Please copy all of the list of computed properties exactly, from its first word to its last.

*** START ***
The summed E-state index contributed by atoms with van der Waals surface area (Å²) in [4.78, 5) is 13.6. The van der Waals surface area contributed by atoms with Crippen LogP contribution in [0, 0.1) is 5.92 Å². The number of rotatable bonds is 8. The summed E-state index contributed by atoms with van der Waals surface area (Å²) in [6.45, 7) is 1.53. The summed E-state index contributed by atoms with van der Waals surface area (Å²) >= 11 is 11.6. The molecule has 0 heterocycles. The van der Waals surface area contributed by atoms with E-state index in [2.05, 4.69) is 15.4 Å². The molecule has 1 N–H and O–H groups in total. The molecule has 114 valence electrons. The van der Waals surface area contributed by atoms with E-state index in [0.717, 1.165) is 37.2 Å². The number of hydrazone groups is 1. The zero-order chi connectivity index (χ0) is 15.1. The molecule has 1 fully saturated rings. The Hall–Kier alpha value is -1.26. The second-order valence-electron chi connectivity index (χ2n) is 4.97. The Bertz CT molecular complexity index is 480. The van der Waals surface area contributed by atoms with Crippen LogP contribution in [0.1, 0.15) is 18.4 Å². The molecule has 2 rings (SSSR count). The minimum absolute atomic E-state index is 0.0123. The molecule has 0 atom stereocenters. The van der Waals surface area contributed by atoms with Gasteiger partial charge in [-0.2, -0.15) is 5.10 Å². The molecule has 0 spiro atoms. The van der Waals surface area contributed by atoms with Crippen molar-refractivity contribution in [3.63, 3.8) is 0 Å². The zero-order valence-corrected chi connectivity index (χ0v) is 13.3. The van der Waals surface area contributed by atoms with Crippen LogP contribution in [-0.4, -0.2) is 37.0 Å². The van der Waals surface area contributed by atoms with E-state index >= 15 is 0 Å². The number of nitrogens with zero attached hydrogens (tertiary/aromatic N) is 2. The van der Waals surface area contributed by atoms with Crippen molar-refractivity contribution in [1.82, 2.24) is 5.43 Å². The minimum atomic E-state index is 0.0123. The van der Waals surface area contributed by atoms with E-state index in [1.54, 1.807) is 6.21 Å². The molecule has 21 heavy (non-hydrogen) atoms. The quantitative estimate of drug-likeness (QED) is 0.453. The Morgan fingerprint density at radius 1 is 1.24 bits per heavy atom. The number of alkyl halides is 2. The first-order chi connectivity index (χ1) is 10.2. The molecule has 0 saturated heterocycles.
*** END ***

The summed E-state index contributed by atoms with van der Waals surface area (Å²) in [4.78, 5) is 13.6. The van der Waals surface area contributed by atoms with Crippen LogP contribution in [0, 0.1) is 5.92 Å². The number of rotatable bonds is 8. The summed E-state index contributed by atoms with van der Waals surface area (Å²) in [6.45, 7) is 1.53. The summed E-state index contributed by atoms with van der Waals surface area (Å²) >= 11 is 11.6. The molecule has 0 heterocycles. The van der Waals surface area contributed by atoms with E-state index in [2.05, 4.69) is 15.4 Å². The molecule has 1 N–H and O–H groups in total. The molecule has 114 valence electrons. The van der Waals surface area contributed by atoms with E-state index in [0.717, 1.165) is 37.2 Å². The number of hydrazone groups is 1. The zero-order chi connectivity index (χ0) is 15.1. The molecule has 1 fully saturated rings. The Hall–Kier alpha value is -1.26. The second-order valence-electron chi connectivity index (χ2n) is 4.97. The Bertz CT molecular complexity index is 480. The van der Waals surface area contributed by atoms with Crippen LogP contribution in [0.1, 0.15) is 18.4 Å². The molecule has 2 rings (SSSR count). The minimum absolute atomic E-state index is 0.0123. The molecule has 0 atom stereocenters. The van der Waals surface area contributed by atoms with Gasteiger partial charge in [-0.2, -0.15) is 5.10 Å². The molecule has 0 spiro atoms. The van der Waals surface area contributed by atoms with Crippen molar-refractivity contribution in [3.63, 3.8) is 0 Å². The zero-order valence-corrected chi connectivity index (χ0v) is 13.3. The van der Waals surface area contributed by atoms with Crippen LogP contribution in [-0.4, -0.2) is 37.0 Å². The van der Waals surface area contributed by atoms with E-state index >= 15 is 0 Å². The number of nitrogens with zero attached hydrogens (tertiary/aromatic N) is 2. The van der Waals surface area contributed by atoms with Crippen molar-refractivity contribution in [1.82, 2.24) is 5.43 Å². The minimum atomic E-state index is 0.0123. The van der Waals surface area contributed by atoms with E-state index in [1.54, 1.807) is 6.21 Å². The molecule has 21 heavy (non-hydrogen) atoms. The quantitative estimate of drug-likeness (QED) is 0.453. The Morgan fingerprint density at radius 1 is 1.24 bits per heavy atom. The number of alkyl halides is 2. The first-order chi connectivity index (χ1) is 10.2. The molecule has 0 saturated heterocycles.